Other Free Encyclopedias » Medicine Encyclopedia » Aging Healthy - Part 3 » Mutation - Gross Chromosomal Alterations, Mutations Detected In Selectable Marker Genes, Mutations In Transgenic Mouse Reporter Genes

Mutation - Mutations Detected In Selectable Marker Genes

age aging physiological mice frequencies hprt age

With the development of tests based on selectable endogenous marker genes, it became possible to assess mutation frequencies at these loci in T-cells from human and animal donors (for a review see Vijg, 2000). Using the hypoxanthine phosphoribosyl transferase (HPRT) locus test, investigators have shown that mutation frequencies at this locus increase with donor age. For example, results obtained with this assay suggest that mutation frequencies in humans increase with age from about 2 × 10-6 in young individuals to about 1 x 10-5 in middle aged and old individuals. In mice mutation frequencies have been reported from about 5 x 10-6 in young animals to about 3 x 10-5 in middle aged mice (Dempsey et al., 1993). However, in both mice and humans these values could be underestimates, due to the loss of HPRT mutants in vivo or in vitro. Indeed, results from Grist et al. (1992), who assayed the HLA locus (using immunoselection for mutationally lost HLA antigen) in human lymphocytes, indicate mutant frequencies two to three times higher. Values higher than HPRT were also found with other assays involving selectable target genes. The discrepancy has been explained in terms of the inability of the HPRT test to detect mitotic recombination events (HPRT is X-linked) and a relatively strong in vivo selection against mutants.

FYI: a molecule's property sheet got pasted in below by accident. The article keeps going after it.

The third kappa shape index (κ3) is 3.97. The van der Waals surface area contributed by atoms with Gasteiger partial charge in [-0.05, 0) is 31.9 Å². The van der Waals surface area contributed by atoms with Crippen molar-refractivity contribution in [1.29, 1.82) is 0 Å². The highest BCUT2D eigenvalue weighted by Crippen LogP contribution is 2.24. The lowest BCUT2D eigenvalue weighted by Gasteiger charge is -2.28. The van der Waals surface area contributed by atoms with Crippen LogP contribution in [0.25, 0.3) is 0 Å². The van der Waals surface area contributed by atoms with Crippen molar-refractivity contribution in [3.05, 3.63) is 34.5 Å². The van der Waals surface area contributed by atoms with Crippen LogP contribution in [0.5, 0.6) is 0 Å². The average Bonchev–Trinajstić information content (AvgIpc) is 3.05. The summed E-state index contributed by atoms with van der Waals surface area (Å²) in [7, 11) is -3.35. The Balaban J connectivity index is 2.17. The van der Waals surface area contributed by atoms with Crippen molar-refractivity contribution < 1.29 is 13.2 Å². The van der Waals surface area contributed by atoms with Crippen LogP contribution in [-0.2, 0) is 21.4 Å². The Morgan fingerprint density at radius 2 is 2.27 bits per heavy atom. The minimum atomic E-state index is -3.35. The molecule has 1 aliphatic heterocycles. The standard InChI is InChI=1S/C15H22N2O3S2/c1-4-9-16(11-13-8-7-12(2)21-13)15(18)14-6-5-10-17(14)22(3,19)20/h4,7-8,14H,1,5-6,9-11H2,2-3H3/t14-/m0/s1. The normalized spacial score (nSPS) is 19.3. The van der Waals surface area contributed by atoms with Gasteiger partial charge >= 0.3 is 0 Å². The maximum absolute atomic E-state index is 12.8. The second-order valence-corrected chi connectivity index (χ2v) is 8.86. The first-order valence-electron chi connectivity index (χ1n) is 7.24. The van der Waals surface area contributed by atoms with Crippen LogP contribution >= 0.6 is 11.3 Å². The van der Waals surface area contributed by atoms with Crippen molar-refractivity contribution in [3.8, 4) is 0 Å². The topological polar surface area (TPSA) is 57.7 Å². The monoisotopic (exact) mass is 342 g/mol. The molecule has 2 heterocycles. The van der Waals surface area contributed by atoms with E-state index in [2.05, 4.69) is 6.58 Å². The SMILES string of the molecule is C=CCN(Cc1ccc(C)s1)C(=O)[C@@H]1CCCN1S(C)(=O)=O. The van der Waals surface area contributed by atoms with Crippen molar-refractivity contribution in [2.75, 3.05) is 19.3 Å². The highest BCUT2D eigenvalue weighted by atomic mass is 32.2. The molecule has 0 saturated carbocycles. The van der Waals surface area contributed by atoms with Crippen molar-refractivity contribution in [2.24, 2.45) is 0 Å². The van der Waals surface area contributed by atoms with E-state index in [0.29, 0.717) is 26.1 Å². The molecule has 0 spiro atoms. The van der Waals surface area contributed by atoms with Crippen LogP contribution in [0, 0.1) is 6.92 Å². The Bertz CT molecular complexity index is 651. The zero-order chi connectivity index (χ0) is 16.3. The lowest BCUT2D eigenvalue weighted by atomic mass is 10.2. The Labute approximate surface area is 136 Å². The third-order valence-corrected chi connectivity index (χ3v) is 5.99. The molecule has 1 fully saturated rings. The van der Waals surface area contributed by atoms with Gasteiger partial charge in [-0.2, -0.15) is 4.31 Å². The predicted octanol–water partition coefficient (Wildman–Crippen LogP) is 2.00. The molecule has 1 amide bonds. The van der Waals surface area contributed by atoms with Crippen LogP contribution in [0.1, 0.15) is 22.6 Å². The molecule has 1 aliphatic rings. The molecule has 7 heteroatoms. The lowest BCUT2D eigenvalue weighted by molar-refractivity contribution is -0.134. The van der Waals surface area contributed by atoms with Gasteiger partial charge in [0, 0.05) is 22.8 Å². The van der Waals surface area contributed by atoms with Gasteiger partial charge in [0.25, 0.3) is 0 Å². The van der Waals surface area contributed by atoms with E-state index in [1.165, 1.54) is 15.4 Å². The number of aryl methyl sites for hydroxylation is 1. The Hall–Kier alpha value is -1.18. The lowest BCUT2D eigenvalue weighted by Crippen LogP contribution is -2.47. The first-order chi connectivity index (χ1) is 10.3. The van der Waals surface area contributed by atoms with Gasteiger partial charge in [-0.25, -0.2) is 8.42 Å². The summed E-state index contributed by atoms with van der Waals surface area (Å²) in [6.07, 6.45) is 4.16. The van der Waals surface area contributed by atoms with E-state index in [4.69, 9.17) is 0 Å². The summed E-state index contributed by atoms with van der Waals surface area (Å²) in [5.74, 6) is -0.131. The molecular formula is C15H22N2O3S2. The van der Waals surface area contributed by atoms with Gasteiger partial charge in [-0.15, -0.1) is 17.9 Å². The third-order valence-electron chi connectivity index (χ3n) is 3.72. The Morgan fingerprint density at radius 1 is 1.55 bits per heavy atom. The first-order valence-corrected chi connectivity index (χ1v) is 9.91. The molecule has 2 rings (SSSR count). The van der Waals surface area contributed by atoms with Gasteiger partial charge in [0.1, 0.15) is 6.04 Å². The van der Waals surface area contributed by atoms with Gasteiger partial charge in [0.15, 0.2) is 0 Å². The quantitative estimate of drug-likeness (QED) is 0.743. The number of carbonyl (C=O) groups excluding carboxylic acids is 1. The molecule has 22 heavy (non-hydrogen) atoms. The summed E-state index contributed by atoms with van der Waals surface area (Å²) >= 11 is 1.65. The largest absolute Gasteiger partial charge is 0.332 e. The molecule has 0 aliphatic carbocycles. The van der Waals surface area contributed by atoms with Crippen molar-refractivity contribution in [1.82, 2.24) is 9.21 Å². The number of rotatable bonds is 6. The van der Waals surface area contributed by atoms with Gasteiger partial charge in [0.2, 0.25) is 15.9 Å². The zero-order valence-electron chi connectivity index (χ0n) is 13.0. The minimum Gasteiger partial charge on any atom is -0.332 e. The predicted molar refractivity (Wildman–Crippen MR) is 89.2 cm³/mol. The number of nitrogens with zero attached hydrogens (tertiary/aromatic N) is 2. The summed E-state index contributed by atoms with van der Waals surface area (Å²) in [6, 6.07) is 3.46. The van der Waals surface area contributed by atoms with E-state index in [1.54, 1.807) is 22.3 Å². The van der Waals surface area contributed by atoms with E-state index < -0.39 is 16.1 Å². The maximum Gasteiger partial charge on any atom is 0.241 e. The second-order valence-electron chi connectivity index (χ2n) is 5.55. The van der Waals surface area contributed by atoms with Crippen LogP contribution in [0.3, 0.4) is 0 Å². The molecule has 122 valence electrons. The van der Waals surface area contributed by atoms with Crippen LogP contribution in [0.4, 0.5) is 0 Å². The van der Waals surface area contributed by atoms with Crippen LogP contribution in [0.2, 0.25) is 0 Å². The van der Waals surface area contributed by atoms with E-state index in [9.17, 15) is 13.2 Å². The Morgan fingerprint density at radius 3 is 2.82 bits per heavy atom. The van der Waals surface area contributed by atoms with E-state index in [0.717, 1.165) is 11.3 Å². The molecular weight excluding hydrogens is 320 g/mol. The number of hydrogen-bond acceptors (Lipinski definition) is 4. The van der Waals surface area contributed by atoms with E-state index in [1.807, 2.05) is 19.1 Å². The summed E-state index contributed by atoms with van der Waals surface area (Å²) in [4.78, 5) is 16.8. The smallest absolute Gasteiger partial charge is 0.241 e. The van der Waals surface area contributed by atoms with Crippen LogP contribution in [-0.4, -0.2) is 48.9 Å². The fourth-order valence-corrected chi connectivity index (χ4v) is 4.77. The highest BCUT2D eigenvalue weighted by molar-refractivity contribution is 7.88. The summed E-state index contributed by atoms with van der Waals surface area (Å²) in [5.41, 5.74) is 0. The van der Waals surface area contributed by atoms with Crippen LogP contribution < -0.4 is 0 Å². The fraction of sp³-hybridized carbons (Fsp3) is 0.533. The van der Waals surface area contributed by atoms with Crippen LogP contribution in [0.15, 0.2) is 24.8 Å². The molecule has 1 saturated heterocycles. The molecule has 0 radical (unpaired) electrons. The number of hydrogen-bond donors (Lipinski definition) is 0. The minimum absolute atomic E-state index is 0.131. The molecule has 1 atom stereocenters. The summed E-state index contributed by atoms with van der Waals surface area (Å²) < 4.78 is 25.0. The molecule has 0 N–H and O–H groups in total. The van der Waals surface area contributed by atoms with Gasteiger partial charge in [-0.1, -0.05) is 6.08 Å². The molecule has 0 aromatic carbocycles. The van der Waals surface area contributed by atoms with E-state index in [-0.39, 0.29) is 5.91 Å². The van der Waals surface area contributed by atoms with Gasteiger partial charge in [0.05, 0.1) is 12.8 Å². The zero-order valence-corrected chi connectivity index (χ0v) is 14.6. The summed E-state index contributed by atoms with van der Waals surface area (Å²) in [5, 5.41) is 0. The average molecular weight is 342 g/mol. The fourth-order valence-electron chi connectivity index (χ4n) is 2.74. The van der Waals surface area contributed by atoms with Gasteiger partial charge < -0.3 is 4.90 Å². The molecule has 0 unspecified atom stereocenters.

In mice subjected to caloric restriction, the only intervention demonstrated to increase life span (Masoro, 1993), HPRT mutation frequencies were found to increase with age at a significantly slower rate than in the animals that fed at will. Dempsey et al. (1993) studied both types of animals for twelve months. They saw an age-associated accumulation of mutations in the mice that fed at will, but not in the mice that experienced calorie restriction. Their conclusion was that the great majority of endogenous mutations are related to diet. However, it is not clear if this effect of diet is the result of intake of multiple exogenous mutagens or is related to the metabolism of food.

The results of Dempsey et al. suggest that the level of accumulated somatic mutations reflects biological rather than chronological age. This conclusion was further strengthened by Odagiri et al. (1998), who demonstrated accelerated accumulation of mutations in peripheral blood lymphocytes of so-called senescence-accelerated mice (SAM). Although the SAM model is not generally accepted as a mouse model of accelerated aging, these findings nevertheless demonstrate a link between somatic mutation rate and physiological decline. Interestingly, the HPRT test has been used on tubular epithelial cells of kidney tissue from human donors two to ninety-four years old. The mutation frequencies found were much higher than the values for blood lymphocytes and also increased with age (Martin et al., 1996). The high mutation frequency in the kidney cells could reflect a relatively slow turnover as compared to T-cells.

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